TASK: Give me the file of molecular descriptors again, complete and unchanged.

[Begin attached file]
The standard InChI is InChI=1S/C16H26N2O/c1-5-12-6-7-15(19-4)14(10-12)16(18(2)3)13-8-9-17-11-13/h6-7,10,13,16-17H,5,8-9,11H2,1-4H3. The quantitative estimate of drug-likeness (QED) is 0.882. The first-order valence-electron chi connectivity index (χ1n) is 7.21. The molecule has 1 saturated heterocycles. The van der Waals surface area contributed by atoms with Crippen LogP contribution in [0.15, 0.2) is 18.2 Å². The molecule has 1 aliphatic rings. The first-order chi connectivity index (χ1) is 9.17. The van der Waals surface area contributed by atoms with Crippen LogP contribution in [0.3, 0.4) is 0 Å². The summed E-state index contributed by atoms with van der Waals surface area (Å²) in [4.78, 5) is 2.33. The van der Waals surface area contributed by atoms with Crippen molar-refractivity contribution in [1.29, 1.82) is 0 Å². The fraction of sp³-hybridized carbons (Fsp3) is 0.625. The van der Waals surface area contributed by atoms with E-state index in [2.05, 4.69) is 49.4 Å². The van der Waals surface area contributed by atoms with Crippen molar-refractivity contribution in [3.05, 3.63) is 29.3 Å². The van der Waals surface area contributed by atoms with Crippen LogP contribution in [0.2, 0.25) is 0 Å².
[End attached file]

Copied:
The standard InChI is InChI=1S/C16H26N2O/c1-5-12-6-7-15(19-4)14(10-12)16(18(2)3)13-8-9-17-11-13/h6-7,10,13,16-17H,5,8-9,11H2,1-4H3. The quantitative estimate of drug-likeness (QED) is 0.882. The first-order valence-electron chi connectivity index (χ1n) is 7.21. The molecule has 1 saturated heterocycles. The van der Waals surface area contributed by atoms with Crippen LogP contribution in [0.15, 0.2) is 18.2 Å². The molecule has 1 aliphatic rings. The first-order chi connectivity index (χ1) is 9.17. The van der Waals surface area contributed by atoms with Crippen LogP contribution in [0.3, 0.4) is 0 Å². The summed E-state index contributed by atoms with van der Waals surface area (Å²) in [4.78, 5) is 2.33. The van der Waals surface area contributed by atoms with Crippen molar-refractivity contribution in [1.29, 1.82) is 0 Å². The fraction of sp³-hybridized carbons (Fsp3) is 0.625. The van der Waals surface area contributed by atoms with E-state index in [2.05, 4.69) is 49.4 Å². The van der Waals surface area contributed by atoms with Crippen molar-refractivity contribution in [3.05, 3.63) is 29.3 Å². The van der Waals surface area contributed by atoms with Crippen LogP contribution in [0.2, 0.25) is 0 Å².